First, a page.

Mar 262013
 

First posted 30 July 2010 on Liquorature

(#096)

*

You’re not looking at two images here by accident: both of these are Extra Old. The one on the right is the new design, and what I bought was the one on the left. There’s some confusion in the literature as to what you’re getting: the one on the right is supposedly 15 year old blends, while the one on the left is stated on some websites to be 7, 8 and 10 years old blended together…what the hell? However, after having contacted Mount Gay’s customer service (in France, because Rémy Cointreau has owned the brand since 1989), I can now tell you that both blends are exactly the same – a combination of 8-15 year old rums – and the bottle on the right is merely a newer, more “premium” design, which is in line with my observation that rums are now moving upscale in both blending and design (see the [e]8 review if you doubt me).

Mount Gay is the rum from Barbados that essentially – after tourism, I guess – makes the island’s name. Not everyone has heard of Doorly’s, or Mahiki’s or St. Nicholas Abbey, and though Cockspur is pretty familiar to any West Indian (it’s had sniggering rights for decades) it’s not so well known outside the Islands: but you’d be hard pressed to find someone who hasn’t at least heard of Mount Gay. It is the Bacardi of Barbados, you could say.

Maltmonster made the remark the other day that he likes to do his tasting in vertical rankings, because you get a better idea how the rums (well, he said whiskies, but I chose to think he misspoke himself in an unfortunate faux pas which he now sincerely regrets and will one day beg my forgiveness for) improve or develop as one goes up the price chain. The problem with that admittedly laudable theory here in Cowtown, is that while well-suited for the elephantine selection of single malts one can find in even the meanest mon-and-pop establishment, it utterly fails for the anorexic pickings of the cane around here. One is therefore left with the dubious methodology of simply comparing rums on age and price and hoping you can draw some reasonable conclusions from that.

Anyway. The oldest continuously operating commercial distillery in the western hemisphere is not in Scotland, it’s not in the American continents – it is this one, and it has the papers to prove it: in fact, legend has it that Mount Gay was distilling rum since the mid 1600s, which would bring it in a shade behind Bushmills, in Ireland (so look it up). The signature of their lines is banana and almond, the way citrus is for Appleton, and the premium offering is the Mount Gay 1703 Old Cask: what we had for the July 2010 selection was a few rungs lower – the Extra Old, a mixture of rums eight to fifteen years old (a note here: the kind of the bottle I review is the picture on he left: this is gradually being replaced with the sleeker new design on the right).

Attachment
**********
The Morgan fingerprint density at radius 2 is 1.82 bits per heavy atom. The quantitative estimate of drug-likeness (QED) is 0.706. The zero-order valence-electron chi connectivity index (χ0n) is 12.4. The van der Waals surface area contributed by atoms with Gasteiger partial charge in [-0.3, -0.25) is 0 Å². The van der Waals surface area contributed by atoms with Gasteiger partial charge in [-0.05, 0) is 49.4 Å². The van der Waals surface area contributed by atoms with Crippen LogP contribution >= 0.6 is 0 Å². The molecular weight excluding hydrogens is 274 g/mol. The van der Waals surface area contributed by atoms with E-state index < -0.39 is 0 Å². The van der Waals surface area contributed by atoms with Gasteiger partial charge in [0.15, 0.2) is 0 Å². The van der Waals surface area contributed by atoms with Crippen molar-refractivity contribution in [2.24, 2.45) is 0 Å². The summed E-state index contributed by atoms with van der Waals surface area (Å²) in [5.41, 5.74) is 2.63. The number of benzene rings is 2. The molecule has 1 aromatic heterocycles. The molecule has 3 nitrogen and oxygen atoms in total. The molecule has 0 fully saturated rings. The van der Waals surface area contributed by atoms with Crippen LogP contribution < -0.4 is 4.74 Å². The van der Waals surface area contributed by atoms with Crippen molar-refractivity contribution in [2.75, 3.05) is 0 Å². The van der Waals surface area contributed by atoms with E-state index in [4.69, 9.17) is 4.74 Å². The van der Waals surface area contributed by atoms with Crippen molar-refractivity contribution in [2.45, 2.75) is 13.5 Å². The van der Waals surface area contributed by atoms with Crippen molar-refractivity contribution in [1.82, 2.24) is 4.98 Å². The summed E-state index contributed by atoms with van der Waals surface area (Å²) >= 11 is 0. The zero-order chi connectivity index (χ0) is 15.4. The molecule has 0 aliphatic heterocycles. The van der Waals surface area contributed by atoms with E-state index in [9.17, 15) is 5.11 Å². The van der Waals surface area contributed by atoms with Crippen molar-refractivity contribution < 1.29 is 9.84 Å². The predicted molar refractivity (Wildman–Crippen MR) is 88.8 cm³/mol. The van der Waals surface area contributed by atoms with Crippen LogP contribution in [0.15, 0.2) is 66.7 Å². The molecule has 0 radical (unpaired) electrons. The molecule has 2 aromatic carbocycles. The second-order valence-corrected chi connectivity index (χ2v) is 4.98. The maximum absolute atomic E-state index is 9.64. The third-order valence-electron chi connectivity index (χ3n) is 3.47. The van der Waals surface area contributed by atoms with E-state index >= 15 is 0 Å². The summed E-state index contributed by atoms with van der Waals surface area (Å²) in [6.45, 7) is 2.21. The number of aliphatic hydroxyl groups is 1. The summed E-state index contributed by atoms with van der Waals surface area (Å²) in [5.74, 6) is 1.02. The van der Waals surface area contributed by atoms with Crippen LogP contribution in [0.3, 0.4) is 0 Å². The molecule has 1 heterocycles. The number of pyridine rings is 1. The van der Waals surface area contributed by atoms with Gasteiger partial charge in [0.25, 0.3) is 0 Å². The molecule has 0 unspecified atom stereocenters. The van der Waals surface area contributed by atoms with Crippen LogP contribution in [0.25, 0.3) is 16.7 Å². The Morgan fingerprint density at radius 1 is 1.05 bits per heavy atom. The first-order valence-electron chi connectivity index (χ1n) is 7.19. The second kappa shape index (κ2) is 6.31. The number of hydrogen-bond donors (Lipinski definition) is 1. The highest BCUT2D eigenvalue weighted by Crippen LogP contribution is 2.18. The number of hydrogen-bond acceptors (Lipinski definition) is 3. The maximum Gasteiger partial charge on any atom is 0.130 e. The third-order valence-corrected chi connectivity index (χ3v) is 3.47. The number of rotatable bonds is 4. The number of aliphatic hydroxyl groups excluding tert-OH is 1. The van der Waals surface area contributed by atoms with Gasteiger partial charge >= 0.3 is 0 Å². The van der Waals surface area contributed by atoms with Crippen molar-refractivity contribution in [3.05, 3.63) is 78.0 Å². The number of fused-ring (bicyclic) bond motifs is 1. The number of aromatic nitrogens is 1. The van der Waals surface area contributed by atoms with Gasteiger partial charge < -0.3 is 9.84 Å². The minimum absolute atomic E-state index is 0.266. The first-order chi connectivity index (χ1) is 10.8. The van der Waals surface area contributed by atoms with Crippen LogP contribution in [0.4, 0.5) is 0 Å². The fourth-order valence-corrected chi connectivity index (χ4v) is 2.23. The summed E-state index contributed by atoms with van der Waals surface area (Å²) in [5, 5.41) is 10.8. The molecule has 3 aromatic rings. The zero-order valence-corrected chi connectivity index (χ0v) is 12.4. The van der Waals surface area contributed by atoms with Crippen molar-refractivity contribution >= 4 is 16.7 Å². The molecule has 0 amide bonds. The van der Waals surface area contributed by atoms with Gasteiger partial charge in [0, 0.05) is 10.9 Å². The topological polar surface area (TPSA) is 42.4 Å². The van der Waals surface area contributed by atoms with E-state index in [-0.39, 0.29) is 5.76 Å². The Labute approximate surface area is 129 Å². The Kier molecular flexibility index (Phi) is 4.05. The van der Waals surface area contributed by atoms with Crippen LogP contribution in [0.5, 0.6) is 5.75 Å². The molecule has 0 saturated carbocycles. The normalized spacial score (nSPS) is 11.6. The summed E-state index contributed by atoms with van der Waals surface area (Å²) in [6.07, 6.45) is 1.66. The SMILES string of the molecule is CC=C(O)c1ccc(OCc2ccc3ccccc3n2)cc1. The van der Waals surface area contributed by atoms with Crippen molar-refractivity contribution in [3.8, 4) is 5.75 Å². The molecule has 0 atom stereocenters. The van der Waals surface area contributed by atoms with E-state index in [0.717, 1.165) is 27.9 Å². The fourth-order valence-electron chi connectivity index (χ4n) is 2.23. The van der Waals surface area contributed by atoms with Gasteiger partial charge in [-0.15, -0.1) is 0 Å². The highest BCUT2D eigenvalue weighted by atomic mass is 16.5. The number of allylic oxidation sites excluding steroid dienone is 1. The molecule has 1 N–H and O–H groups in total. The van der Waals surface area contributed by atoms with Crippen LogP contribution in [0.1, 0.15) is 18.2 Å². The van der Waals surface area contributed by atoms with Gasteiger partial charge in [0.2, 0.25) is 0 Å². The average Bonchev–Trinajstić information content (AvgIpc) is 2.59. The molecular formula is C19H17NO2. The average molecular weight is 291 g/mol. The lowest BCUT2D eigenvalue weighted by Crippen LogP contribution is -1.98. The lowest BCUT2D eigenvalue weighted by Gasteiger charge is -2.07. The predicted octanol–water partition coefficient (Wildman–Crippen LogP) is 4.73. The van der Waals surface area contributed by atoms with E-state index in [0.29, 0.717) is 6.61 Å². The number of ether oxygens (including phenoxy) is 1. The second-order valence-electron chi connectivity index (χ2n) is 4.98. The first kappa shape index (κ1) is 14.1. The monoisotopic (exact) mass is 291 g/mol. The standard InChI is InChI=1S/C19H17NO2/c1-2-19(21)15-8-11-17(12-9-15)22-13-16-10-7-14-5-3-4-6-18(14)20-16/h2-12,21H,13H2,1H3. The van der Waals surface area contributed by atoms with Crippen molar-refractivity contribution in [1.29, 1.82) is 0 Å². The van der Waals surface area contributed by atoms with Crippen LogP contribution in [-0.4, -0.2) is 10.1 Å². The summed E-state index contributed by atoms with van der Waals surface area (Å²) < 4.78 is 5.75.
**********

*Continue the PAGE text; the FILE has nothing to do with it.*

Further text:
On the nose it’s caramel candy, with that taste of banana. A bit strong, burning gently but not offensively. Swirling in the glass shows the thin legs of a model from Milan, but nothing special to my mind (I don’t attribute much to the legs unless they are really running off the reservation). On the palate, this supposedly premium sipping rum does not, unfortunately, impress: while it shows off a medium brown colour, tastes of the usual molasses and brown sugar, and hints of pecan, the blend is somehow not assertive, not intriguingly complex…it is, to but it bluntly, a tad bland. Behind, stiffening it up, is the aforementioned banana and a slight note of citrus that almost disappears in the mouth. The finish, I’m gonna have to tell you straight out, is short and bitchy and bitter, like a Reno divorce, and about as pleasant. I kind of just looked at the glass on my second go ’round with it. What just happened to this thing? Did they not try to tone down the woodiness imparted by the Jack Daniels barrels, in some misguided effort to give it street cred?

No matter what my personal feelings about the Bajans (and my disappointing experience with the Doorly’s XO should have been a shot across the bows), I had really gone in prepared to like this one. Hell, I forked over sixty-plus bucks for the bottle, can you blame me for expecting more? Extra Old rum of any kind has this cachet of age and care and love about it – online reviews are almost uniformly positive and fawn over the rum as if it could hold them till the Rapture – and while I had wanted to stroke Mount Gay like a favourite cat, you’d think my prior encounters with other pretentiously named XOs would have educated me out of this delusion: as it turned out, I had forgotten my lesson, and simply got scratched for my trouble.

So it fails as a sipper for sure, in my opinion. It’s okay – nay, excellent – as a mixer and a cocktail base, but then, if I wanted okay and a mere ingredient for fancy-named drinks, I could have gone with the Coruba, and not blown my budget for the week with this thing.

I think one day I’ll fork out three figures for the 1703 Cask edition from Mount Gay, if some kind purchasing agent for a liquor shop ever gets around to bringing it over to this city of malts: by that time, I’m just hoping that I’ll have put this rather disappointing experience behind me, so I don’t treat the premium offering of a four hundred year old distillery with the same sort of indifference that this slightly less exalted bottle treated me.


 Leave a Reply

You may use these HTML tags and attributes: <a href="" title=""> <abbr title=""> <acronym title=""> <b> <blockquote cite=""> <cite> <code> <del datetime=""> <em> <i> <q cite=""> <s> <strike> <strong>

(required)

(required)

error: Content is copyrighted. Please email thelonecaner@gmail.com for permission .